Man, 66, becomes fourth person in history seemingly cured of HIV - after leukaemia treatment

28 July 2022, 09:10 | Updated: 28 July 2022, 09:13

The man is the fourth known person to no longer be living with the virus
The man is the fourth known person to no longer be living with the virus. Picture: Alamy

By Asher McShane

A 66-year-old man has become the oldest person to be cured of HIV, as a by-product of treatment for leukaemia.

The man not been identified, but he was treated in California and is the fourth known person to no longer be living with the virus.

The man, who had HIV since 1988, received a stem cell transplant from someone who is resistant to the virus.Doctors believe his is only the fourth recorded case of someone being cured of HIV.

He has now stopped taking HIV medication, and said he was “beyond grateful” the virus was no longer in his system.

The man has been dubbed the ‘City of Hope’ patient after being treated in Duarte, California.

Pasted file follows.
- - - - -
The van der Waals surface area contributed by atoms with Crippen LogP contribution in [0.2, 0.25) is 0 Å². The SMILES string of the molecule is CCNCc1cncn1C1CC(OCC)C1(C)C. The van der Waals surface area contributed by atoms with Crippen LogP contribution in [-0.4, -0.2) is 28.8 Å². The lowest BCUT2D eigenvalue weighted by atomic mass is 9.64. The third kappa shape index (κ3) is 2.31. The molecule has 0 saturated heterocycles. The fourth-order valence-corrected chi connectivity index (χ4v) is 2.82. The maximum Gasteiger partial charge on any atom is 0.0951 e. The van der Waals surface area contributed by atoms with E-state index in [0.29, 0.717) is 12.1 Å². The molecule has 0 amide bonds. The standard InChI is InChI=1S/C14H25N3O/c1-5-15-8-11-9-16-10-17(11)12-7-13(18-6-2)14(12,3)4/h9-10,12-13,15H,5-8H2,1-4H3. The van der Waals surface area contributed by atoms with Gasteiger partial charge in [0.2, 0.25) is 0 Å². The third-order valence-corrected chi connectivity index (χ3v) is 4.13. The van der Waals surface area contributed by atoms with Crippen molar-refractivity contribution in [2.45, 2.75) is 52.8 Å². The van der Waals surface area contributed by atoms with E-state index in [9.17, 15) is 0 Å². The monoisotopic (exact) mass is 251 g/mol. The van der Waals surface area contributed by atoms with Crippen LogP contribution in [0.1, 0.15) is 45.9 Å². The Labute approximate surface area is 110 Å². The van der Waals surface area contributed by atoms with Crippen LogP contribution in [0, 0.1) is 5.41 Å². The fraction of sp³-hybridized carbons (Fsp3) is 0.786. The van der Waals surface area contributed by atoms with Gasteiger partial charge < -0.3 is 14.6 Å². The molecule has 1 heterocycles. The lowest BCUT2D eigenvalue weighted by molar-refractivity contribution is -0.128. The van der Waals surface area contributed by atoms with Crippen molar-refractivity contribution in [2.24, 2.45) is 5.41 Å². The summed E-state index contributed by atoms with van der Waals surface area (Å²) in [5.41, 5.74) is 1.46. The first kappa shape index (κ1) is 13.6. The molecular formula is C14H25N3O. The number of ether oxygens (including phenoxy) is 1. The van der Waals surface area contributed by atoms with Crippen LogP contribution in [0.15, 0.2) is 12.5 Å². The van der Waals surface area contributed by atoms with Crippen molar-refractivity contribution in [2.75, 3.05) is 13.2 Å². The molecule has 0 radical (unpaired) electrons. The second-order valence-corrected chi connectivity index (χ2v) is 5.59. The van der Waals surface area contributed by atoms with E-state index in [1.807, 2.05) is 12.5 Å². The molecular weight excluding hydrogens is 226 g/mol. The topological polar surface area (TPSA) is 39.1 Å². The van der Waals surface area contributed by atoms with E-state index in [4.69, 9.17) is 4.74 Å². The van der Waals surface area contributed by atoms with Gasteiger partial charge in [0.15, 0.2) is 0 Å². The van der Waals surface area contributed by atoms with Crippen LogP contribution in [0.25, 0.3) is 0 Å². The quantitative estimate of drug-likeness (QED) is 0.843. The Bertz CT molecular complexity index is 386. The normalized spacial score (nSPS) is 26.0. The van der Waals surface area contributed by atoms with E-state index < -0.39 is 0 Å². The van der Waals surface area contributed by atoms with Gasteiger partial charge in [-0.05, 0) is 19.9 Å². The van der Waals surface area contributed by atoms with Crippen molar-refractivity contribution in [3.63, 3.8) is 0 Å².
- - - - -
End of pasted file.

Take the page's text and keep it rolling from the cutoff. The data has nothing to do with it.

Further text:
Read more: British Gas owner's profits increase five-fold to £1.3b as energy bills soar

Read more: Helicopter victim Jack Fenton was not trying to take selfie, Greek investigators admit

In a statement, the man said: "When I was diagnosed with HIV in 1988, like many others, I thought it was a death sentence.

"I never thought I would live to see the day that I no longer have HIV."

He was given a bone marrow transplant from a donor resistant to HIV, after he developed leukaemia at the age of 63.

He has been in remission for 17 months.

Dr Jana Dickter, an infectious diseases doctor at City of Hope, said: “We were thrilled to let him know that his HIV is in remission and he no longer needs to take antiretroviral therapy that he had been on for over 30 years.”

The case was reported at the Aids 2022 conference in Montreal, Canada.

Commenting on the findings, Prof Sharon Lewin, president-elect of the International Aids Society, said: "A cure remains the Holy Grail of HIV research."

She said there had been a "handful of individual cure cases before" and they provided "continued hope for people living with HIV.”